• After “careful market analysis and consultation” - that phrase again - there will be no adjustment to the pricing for support coordination level 2 and 3 (that’s support coordination and specialist support coordination), or for plan management. This will be disappointing to many providers and sole traders who are seeing the complexity of their role grow.
  • The NDIA says it invested significantly in the markets for support coordination (the amount claimed rose by 15% to $428 million) and plan management (where the amount claimed rose by 14% to $228 million) over the six months leading to December 2022, compared to the same period the year prior.  

One of the great unknowns of this pricing update: what is the NDIA saying about the future and role of level 1 support connection by increasing its price, but not levels 2 and 3? The service and business models of many support coordination providers cannot work with level 1. We await further information about the larger intent of this move, either from the NDIA themselves (who have said they see merits in establishing cost models for level 2 and 3 supports) or the NDIS Review.

Disability Intermediaries Australia (DIA) stated that this is the 4th consecutive price cut in real terms for plan management and support coordination - grim reading for those who are already grappling with moving goalposts, wage inflation, and increased business costs.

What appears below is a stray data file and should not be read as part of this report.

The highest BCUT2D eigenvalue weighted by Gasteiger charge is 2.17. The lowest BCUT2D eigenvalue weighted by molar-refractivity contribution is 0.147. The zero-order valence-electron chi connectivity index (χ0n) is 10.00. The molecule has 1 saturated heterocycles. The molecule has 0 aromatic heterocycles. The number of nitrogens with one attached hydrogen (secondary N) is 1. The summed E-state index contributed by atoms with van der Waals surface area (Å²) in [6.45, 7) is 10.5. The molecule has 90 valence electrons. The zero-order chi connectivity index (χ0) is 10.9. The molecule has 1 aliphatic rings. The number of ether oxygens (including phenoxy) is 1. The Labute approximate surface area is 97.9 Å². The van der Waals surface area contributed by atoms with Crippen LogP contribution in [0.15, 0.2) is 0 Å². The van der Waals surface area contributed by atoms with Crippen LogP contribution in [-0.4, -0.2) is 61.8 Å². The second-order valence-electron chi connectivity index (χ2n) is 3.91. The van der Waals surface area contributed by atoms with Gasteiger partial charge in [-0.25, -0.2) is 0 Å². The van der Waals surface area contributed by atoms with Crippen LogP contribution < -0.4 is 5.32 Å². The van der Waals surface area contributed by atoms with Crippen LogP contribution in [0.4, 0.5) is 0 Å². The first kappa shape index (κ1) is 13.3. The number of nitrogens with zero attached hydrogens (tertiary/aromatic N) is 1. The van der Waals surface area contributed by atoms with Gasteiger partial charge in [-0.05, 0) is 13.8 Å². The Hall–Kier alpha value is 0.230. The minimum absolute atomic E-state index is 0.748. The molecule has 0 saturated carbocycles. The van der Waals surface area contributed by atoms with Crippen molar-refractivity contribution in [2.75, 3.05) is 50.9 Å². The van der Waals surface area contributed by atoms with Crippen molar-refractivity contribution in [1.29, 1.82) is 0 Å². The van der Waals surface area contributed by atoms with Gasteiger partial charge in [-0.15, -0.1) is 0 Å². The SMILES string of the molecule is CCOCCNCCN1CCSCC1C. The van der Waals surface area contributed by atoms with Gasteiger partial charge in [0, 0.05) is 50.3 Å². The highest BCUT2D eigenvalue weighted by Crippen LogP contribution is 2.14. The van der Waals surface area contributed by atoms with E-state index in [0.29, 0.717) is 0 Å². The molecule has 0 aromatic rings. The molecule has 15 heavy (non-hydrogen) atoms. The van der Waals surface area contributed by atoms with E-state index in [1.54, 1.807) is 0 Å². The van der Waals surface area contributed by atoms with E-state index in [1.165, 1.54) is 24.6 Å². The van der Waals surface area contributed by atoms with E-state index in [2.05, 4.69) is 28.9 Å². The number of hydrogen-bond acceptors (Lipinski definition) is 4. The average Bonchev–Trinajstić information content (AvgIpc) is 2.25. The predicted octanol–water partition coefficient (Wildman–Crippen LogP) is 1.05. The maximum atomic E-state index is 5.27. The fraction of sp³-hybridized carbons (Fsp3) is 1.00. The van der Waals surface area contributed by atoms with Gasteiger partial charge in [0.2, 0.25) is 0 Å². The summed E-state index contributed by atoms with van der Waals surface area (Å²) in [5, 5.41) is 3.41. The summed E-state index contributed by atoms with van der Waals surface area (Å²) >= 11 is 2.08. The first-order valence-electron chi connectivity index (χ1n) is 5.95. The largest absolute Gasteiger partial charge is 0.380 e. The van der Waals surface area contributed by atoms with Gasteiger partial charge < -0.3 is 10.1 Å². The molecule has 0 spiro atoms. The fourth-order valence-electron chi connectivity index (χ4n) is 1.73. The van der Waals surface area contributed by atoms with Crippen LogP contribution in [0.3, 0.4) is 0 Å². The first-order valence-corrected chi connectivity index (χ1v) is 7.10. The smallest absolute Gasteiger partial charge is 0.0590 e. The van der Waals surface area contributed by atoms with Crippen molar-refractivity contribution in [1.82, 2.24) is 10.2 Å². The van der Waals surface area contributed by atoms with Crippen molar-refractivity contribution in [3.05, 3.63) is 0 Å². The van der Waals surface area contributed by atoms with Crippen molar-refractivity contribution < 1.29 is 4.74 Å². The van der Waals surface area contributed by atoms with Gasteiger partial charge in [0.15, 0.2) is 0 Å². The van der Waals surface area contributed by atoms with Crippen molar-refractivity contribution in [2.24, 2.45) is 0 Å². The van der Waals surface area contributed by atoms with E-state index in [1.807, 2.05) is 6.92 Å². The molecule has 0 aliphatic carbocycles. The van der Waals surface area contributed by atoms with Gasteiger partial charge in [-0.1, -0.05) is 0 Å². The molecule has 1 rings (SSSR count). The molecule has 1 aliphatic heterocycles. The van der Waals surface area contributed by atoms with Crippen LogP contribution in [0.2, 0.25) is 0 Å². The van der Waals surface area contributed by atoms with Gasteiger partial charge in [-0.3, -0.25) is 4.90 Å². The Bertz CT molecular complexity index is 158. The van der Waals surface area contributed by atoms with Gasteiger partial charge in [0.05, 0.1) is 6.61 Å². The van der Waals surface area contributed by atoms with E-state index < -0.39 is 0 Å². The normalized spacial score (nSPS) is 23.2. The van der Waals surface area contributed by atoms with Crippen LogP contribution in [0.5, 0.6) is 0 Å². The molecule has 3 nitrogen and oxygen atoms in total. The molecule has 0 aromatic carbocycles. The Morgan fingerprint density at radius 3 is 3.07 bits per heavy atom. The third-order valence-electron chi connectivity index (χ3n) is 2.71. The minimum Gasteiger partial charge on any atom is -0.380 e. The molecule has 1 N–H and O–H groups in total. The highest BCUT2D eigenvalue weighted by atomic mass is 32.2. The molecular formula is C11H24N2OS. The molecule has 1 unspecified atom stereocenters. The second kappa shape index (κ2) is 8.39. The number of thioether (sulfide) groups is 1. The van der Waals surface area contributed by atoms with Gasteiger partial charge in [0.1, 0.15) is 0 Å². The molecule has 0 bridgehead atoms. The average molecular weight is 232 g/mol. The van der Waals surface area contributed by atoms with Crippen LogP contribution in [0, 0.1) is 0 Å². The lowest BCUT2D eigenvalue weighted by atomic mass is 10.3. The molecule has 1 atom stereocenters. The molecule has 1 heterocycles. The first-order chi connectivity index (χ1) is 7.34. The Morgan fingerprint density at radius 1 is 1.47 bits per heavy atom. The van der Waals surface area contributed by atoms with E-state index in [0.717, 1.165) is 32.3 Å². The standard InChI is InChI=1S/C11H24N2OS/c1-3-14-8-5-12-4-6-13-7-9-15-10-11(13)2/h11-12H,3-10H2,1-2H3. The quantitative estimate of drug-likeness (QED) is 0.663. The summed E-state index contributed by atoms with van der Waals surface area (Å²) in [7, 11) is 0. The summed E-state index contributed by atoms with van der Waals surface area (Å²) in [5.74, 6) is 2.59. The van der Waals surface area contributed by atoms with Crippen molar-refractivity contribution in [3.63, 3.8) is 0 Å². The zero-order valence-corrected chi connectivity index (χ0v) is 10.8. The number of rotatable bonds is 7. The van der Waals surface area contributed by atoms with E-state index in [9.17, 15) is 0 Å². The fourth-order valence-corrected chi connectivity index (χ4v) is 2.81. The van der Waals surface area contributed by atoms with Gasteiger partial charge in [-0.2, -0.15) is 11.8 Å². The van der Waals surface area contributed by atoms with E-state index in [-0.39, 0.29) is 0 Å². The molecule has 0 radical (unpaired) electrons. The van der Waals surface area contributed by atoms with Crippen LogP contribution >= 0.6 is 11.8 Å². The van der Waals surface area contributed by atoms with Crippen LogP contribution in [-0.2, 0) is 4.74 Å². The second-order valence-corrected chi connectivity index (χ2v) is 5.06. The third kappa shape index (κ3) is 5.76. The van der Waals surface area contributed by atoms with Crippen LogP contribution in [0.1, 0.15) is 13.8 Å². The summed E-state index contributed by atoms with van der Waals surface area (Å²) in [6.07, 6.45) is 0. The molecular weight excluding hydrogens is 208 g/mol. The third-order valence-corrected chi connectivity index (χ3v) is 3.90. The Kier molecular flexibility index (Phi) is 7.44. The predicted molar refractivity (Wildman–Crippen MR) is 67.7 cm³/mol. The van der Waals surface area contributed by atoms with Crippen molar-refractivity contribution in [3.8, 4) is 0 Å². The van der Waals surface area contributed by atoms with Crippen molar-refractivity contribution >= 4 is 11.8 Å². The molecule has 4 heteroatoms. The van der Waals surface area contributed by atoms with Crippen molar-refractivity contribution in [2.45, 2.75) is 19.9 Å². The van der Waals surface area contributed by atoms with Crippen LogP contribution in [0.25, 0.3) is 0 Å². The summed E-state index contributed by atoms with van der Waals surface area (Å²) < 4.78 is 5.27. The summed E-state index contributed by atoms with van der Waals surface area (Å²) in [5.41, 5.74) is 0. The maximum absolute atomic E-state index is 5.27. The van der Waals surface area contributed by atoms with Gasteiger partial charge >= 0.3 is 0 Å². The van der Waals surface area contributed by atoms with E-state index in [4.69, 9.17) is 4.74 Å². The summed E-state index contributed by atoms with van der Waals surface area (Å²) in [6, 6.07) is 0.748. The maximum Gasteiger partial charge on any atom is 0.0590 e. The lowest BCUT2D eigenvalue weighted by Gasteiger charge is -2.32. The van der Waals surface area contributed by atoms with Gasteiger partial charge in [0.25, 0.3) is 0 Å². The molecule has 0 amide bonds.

And a bit of PAPL housekeeping

  • The price limit for other supports will be increased by 4.36% from 1 July 2023.
  • Temporary Transformation Payment (TTP) loading will drop from 3% to 1.5% as expected, and will cease from 1 July 2024. 
  • It was confirmed that providers delivering group and centre based activities need to use either transitional pricing or apportioned pricing. Communications from the NDIA in May were inconsistent about whether a mixed model could be run. However, the wording on page 62 of this update confirms that a provider has to use the same approach for all group supports.
  • The NDIA has also released the outcomes of its Specialist Disability Accommodation (SDA) Pricing Review 2022-23 and new benchmark price changes for SDA will take effect from 1 July 2023.
  • The full 94 pages of the Annual Pricing Review, giving context and reasons for all these changes, is available to read here

All in all this wasn’t a PAPL of huge changes, but the changes that were released will have a significant impact on the operations of many providers. I’m not sure the NDIA was ever going to not fully pass on the minimum wage increase (that would probably break the Scheme completely). 

What is a concern is the uncertainty of the future of the intermediaries markets: an increase in the price for support connection but another year of no increase to support coordination, specialist support coordination and plan management will push many of those providers closer to the edge. A consistent growth in a market doesn’t necessarily mean many service providers aren’t skating on increasingly thinner ice. The final report and recommendations from the NDIS Review may cast more light on what is in store.

Read the updated Pricing Arrangements and Price Limits document here

Header artwork by David Steele


Rob Woolley